All hail, King Kendrick. Heavy is the head that wears the crown, but the Pulitzer Prize-winner held us like a true master of his craft.
Where others have had to impose their headline sets on crowds, even with the success that forceful approach can yield, this was the best rapper of his generation in total command of his audience.
This in fact, felt like more than just a headline set. This was art. Each and every detail was considered. From the uniform troop of dancers, all matching Kendrick in a crisp white shirt, to the diamond crown that adorned the rapper’s head – an image derived from his recent heavyweight album, Mr. Morale & the Big Steppers.
On Friday, Billie Eilish delivered a pop-filled punch as the youngest ever Glastonbury headliner. Yesterday, Paul McCartney matched her at the opposing end of the scale, becoming the oldest ever solo headliner – and brought out Dave Grohl and Bruce Springsteen to help him deliver it.
We had an inkling for what Eilish’s set would consist of, given her recent Happier Than Ever tour. As the elder statesman, Sir Paul had an obvious familiarity, too.
Kendrick’s set remained much more of a mystery. And all the more anticipated for that very reason. What’s more, just how he would weave in his recent album – which stands apart from his previous releases for its notable introspection – was a question that remained.
Opening with ‘United in Grief’, combined with the crown imagery, we knew new material would play a key role. What we weren’t entirely expecting was a sudden reversal in time from Mr. Morale to his earlier works, and a setlist that was an almost chronological undertaking of his catalogue.
It reminded us just how deep his tracks go, how much they probe into human nature. Mr. Morale might be the most introspective, but life has an abundance of all manner of expression, and Kendrick has an album for almost every manner of them.
‘Swimming Pools (Drank)’ and ‘Bitch, Don’t Kill My Vibe’ were notable hits with the crowd (who persisted, in a somewhat bizarre British fad, to yell Kendrick Lamar’s name to the tune of ‘Seven Nation Army’ by Jack White, who’d incidentally played a secret set earlier today at The Park Stage).
It took Kendrick a while to speak directly to the crowd. “I like where the energy is at right now, Glastonbury”, were his first direct words, before breaking out into ‘i’, which was met in equal force from the masses with the most positive of all chorus lines: “I love myself”.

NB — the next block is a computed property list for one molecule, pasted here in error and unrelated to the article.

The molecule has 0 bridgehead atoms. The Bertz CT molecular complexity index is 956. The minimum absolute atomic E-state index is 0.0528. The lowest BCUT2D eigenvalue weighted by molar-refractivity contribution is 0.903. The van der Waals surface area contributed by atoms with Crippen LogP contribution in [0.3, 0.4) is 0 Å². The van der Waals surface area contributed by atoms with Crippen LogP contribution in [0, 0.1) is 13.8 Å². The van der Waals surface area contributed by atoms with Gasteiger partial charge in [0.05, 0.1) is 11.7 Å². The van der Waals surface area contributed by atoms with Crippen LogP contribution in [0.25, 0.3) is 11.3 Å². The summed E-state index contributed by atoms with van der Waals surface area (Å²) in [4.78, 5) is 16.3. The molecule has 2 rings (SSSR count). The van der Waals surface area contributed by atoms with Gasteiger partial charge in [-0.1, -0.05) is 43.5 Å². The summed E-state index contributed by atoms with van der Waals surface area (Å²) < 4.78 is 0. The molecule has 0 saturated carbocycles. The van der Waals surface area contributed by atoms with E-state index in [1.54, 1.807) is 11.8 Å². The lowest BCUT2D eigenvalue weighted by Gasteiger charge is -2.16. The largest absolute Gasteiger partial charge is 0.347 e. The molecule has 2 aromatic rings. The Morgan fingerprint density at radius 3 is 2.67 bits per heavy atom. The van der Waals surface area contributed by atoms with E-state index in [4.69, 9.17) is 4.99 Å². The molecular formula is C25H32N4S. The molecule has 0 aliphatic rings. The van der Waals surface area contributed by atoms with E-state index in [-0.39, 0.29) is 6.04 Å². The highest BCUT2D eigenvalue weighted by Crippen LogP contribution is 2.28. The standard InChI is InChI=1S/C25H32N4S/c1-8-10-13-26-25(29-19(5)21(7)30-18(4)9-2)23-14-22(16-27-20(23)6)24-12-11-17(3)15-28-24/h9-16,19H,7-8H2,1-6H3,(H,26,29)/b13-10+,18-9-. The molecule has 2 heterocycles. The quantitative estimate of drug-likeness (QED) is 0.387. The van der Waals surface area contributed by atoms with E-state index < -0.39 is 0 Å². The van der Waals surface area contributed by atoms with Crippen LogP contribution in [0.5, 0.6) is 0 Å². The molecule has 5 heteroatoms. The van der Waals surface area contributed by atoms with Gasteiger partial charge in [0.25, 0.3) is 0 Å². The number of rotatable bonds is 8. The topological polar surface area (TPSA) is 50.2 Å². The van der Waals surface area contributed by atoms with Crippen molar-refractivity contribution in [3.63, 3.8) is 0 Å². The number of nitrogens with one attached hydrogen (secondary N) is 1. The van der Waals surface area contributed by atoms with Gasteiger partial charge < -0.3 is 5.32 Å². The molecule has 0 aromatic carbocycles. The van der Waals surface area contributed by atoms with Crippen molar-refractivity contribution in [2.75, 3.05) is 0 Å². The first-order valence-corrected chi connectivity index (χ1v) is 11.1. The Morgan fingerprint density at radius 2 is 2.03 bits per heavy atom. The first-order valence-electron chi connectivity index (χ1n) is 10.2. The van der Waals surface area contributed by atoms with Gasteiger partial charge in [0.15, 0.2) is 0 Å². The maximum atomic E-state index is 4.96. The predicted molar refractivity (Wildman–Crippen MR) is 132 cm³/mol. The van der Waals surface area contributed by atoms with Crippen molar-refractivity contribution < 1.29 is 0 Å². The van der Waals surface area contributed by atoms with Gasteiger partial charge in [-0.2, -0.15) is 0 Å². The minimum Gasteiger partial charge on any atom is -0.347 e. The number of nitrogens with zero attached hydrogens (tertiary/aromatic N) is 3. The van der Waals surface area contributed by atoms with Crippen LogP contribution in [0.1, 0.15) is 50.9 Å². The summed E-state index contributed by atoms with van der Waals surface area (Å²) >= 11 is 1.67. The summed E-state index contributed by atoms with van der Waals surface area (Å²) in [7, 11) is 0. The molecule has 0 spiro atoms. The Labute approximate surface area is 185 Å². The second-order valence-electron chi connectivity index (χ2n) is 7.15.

Other To Pimp A Butterfly tracks rained down on us: ‘Alright’, another hit with the crowd for its particularly prominent, hopeful chorus, was followed by ‘Institutionalized’ and ‘Blacker the Berry’.
This set showed an artist with a vision spread across all his albums, reminding us of each of their own aesthetics in turn; their own image, their own legacies within the history of hip-hop. As if, God-like, he had devised his entire catalogue from the start.
As for his delivery, every word punctuated the darkening sky of Worthy Farm with intention. We know the recent preparatory work that went into Mr. Morale involved a spiritual self-investigation. Kendrick’s lines were as consciously said as ever I’ve witnessed, as though he were meditating mid-flow.
The dancers would continue to reappear, twirling throughout ‘LUST’, embodying the image of the couple that’s central to Mr. Morale. And just when you thought it was almost too heavy in its spirituality, bordering on intense, Kendrick knew just when to regain us, telling us simply to “make some motherfucking noise” for ‘HUMBLE’.
“Imperfection is beautiful,” he said near the end (an end we didn’t want to occur and didn’t believe when it did). In such a way, this was as perfect as you could get, smothering us with his humanity, his wisdom and God-given musical majesty. “They judge you, they judged Christ,” he added. We judge you, Kendrick – to be the greatest rapper of your generation.
Plenty of artists have decried the recent US Supreme Court decision here at Glastonbury, including Billie Eilish on Friday. Kendrick’s demands tonight, though, as he pleaded “godspeed for women’s rights” over the top of ‘Saviour’, whilst soaked in fake blood, were as profound a rallying call as I’ve ever seen in my life.
All hail, King Kendrick.